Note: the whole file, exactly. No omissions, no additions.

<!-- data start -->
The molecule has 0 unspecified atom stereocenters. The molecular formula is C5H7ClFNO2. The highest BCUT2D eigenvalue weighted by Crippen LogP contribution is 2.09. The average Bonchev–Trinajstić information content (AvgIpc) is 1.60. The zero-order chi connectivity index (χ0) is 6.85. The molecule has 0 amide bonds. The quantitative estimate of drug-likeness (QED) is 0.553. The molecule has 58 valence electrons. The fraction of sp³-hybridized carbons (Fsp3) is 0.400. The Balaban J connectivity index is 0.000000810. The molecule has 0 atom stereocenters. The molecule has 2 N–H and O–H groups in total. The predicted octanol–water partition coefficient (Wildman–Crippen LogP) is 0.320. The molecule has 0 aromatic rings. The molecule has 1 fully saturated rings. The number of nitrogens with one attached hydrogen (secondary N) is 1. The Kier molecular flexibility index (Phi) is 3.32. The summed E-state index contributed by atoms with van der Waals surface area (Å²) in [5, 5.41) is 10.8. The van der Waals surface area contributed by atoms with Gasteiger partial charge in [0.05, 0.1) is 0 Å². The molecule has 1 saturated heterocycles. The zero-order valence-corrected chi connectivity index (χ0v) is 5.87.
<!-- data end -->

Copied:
The molecule has 0 unspecified atom stereocenters. The molecular formula is C5H7ClFNO2. The highest BCUT2D eigenvalue weighted by Crippen LogP contribution is 2.09. The average Bonchev–Trinajstić information content (AvgIpc) is 1.60. The zero-order chi connectivity index (χ0) is 6.85. The molecule has 0 amide bonds. The quantitative estimate of drug-likeness (QED) is 0.553. The molecule has 58 valence electrons. The fraction of sp³-hybridized carbons (Fsp3) is 0.400. The Balaban J connectivity index is 0.000000810. The molecule has 0 atom stereocenters. The molecule has 2 N–H and O–H groups in total. The predicted octanol–water partition coefficient (Wildman–Crippen LogP) is 0.320. The molecule has 0 aromatic rings. The molecule has 1 fully saturated rings. The number of nitrogens with one attached hydrogen (secondary N) is 1. The Kier molecular flexibility index (Phi) is 3.32. The summed E-state index contributed by atoms with van der Waals surface area (Å²) in [5, 5.41) is 10.8. The van der Waals surface area contributed by atoms with Gasteiger partial charge in [0.05, 0.1) is 0 Å². The molecule has 1 saturated heterocycles. The zero-order valence-corrected chi connectivity index (χ0v) is 5.87.